Ongoing student protests at UCT have really slowed things down, as many of my student volunteers have been unable to come to campus. It has been a very tumultuous time, with anxiety levels high. As a result I have not managed to process many samples. Nevertheless, there have been a few interesting ones!
One of the most intriguing samples was this one:
The fluffy grey hair looked rodent-like, but the bones were fairly robust, with a large vertebra. The strangest part was the huge claws! They couldn’t be from a cat, as they weren’t hooked enough, they were too large to be from a squirrel, rat, genet or mongoose, and they didn’t quite look like bird claws. I was at a loss…
After asking around and getting a few different suggestions for what this mystery prey item might be, I got a final say from Woody Cotterill, who has an interest and expertise in small mammals. Woody came to the lab to take a look at some of my samples and give some advice on how to go about identifying prey items.
Taking one look at the sample in the petri dish he said “It’s definitely Bathyergus.” Some quick Googling revealed that the prey item was most likely a Cape dune mole rat. This species is not only endemic to South Africa (i.e. its found only here), but its also the biggest of all the mole rats! I managed to get my hands on a taxidermic specimen, and was very surprised by how large it was. Roughly chihuahua-sized! But with much more impressive claws.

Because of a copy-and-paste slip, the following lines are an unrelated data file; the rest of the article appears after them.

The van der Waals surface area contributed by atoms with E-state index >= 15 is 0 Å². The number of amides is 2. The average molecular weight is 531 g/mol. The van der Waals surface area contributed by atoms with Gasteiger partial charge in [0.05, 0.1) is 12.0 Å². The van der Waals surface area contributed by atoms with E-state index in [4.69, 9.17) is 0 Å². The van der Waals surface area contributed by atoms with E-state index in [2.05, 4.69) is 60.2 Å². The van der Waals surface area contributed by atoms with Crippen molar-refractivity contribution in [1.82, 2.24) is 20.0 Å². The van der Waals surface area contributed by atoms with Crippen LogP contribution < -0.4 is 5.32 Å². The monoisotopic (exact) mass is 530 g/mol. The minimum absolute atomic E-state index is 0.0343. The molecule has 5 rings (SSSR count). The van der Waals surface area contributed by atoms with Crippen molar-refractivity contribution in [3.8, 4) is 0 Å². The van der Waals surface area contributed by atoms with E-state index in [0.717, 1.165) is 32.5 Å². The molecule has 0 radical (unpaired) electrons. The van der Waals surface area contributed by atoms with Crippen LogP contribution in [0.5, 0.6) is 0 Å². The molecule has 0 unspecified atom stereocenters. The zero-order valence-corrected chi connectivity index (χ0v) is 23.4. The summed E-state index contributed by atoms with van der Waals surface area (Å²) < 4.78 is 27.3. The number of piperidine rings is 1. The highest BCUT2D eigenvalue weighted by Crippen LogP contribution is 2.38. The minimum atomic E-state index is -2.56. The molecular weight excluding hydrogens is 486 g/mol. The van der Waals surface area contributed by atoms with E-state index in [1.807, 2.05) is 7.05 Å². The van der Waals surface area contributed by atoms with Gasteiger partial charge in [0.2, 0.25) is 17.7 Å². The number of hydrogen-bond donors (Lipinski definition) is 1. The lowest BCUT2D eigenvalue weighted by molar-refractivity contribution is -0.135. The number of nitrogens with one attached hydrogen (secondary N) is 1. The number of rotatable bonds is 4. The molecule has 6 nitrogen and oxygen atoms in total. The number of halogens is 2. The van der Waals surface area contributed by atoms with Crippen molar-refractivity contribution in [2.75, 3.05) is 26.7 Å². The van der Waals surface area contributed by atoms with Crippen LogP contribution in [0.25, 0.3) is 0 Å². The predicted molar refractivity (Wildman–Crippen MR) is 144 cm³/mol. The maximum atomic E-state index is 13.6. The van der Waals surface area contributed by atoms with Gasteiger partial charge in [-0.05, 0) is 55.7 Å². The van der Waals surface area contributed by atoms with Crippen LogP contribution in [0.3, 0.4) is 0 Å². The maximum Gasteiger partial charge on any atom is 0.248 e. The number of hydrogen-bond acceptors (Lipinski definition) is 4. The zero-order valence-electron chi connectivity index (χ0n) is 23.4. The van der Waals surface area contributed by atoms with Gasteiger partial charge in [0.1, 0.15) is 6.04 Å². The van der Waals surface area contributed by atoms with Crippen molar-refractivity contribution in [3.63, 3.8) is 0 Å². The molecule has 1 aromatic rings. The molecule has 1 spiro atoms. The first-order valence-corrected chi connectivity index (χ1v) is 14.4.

Now that I’m focusing more on prey identification, the detective work of the project has begun. My focus at the moment is to pull together a reference library to help me find out what these caracals are eating – not just from the scat but also from the kill remains found in the field. This involves looking at hair under a microscope, so I’m collecting hair from all potential prey items. I’ll also be using teeth and claws, as well as feathers for the birds. While the majority of samples will be the usual favourites on the menu, I’m sure there’ll be a whole lot more mysteries to solve.